- Runbooks - Clean and easy to do. I have to try to make them work as well in ADO, and well, yeah, I'll take Octopus Deploy any day. Their runbooks have saved us TONS of time, avoided errors, and opened up what I do to everyone else without using my time.
- At one point, they didn't have runbooks, I suggested it (and I guess others did too), and now they do.
- I would like to be able to edit a process and then run it without having to do a new build/release. This is something that I've suggested to them, and they are considering implementing. It can be hard to develop the scripts if you have to do a ton of iterations to get them right - At least, if [your] build time is long AND your process is one that you can't deploy the same release over the same release (like one of ours). We are using Octopus Deploy for about eight projects right now.
- I believe they are working on their ISO 27001 certification and don't have it yet. This is something that CSG mandates to keep things secure.
- Reduced the amount of time that I personally spent (Architect) doing things that required a high level of expertise. I am no longer asked to, for example, do a backup of [the] production server and restore it to a lower environment. That is the following process: Click on Runbook, Click on Copy Prod > Env's Run button, select Environment, click "OK' and DONE.
- Reduced chance of Error on our process - we had a process before where I was one of the few people (almost always the only person) who would do a backup of the production server and restore it back to a Dev/Qa environment, and then apply a process to cleanse the data and set up test users. Now, this is a simple process.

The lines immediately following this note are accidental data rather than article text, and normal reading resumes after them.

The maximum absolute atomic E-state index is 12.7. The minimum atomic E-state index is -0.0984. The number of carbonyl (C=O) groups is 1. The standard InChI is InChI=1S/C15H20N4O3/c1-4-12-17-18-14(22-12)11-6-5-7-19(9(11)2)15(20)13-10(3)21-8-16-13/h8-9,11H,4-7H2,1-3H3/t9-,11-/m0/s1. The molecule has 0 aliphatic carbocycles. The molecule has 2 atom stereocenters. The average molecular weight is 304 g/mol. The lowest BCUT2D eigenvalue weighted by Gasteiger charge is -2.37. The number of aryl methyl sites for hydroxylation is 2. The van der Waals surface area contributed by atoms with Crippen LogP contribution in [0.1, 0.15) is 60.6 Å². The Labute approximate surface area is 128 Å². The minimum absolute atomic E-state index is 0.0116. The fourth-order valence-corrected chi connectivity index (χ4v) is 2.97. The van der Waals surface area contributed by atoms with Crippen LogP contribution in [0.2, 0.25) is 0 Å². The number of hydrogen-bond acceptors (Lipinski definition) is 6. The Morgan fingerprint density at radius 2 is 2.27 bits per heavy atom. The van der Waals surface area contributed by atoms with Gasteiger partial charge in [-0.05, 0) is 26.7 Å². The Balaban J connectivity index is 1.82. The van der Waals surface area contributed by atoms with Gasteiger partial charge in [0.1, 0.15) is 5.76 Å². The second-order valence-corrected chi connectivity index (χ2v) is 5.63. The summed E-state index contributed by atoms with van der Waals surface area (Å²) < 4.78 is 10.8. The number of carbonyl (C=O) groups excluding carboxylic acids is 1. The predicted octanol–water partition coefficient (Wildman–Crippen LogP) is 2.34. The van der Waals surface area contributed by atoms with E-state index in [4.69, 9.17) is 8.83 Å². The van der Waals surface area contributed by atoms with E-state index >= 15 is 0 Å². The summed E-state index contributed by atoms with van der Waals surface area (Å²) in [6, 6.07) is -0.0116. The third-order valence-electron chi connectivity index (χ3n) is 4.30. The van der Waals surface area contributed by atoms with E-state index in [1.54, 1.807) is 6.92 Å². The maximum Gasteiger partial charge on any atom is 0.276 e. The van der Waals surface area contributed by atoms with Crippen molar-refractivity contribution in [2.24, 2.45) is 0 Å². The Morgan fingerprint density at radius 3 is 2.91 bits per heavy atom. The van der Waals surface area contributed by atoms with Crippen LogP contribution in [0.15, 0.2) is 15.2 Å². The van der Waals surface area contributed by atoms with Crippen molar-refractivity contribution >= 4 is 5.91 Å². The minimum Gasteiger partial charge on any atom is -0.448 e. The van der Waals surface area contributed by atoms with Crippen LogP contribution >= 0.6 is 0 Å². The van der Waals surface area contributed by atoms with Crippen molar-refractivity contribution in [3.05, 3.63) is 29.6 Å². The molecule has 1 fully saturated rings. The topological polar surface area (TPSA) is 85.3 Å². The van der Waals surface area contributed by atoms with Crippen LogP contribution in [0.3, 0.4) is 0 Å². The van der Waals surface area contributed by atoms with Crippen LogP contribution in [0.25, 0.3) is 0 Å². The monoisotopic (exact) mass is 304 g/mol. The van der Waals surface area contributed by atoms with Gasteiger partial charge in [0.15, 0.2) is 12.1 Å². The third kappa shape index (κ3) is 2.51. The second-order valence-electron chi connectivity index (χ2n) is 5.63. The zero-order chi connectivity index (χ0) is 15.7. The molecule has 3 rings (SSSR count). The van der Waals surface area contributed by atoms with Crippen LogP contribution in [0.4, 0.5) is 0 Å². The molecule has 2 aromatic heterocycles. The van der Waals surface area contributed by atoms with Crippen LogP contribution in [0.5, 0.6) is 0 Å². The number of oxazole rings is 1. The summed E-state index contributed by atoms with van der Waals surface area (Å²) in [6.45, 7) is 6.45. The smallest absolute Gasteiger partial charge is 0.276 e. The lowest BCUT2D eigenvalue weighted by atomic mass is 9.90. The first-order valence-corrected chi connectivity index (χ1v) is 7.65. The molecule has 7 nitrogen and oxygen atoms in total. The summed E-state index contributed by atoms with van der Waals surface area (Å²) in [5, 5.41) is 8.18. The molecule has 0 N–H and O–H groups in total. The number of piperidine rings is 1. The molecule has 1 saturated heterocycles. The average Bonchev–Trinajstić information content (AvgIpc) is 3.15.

- Reduced time we spent during our bi-weekly deployments. The process is super quick compared to what a manual process would be.
- Reduced time it takes to add a configuration variable to the system. You add it to the config file, use it in the program, add it to Octopus Deploy (which has a step to auto-patch the Config file - even the OLD ones (we have a VB.Net App) - ADO lacks this step, so I had to write my own script to do the patch. You can see in one place the variable and all the values/environments that it applies to. If you leave the environment blank, it applies to all of them that don't have an environment selected (And unlike ADO, you can list all 5 QA environments on ONE variable if they are all the same, instead of listing all 15 environments because two of them are different from the rest).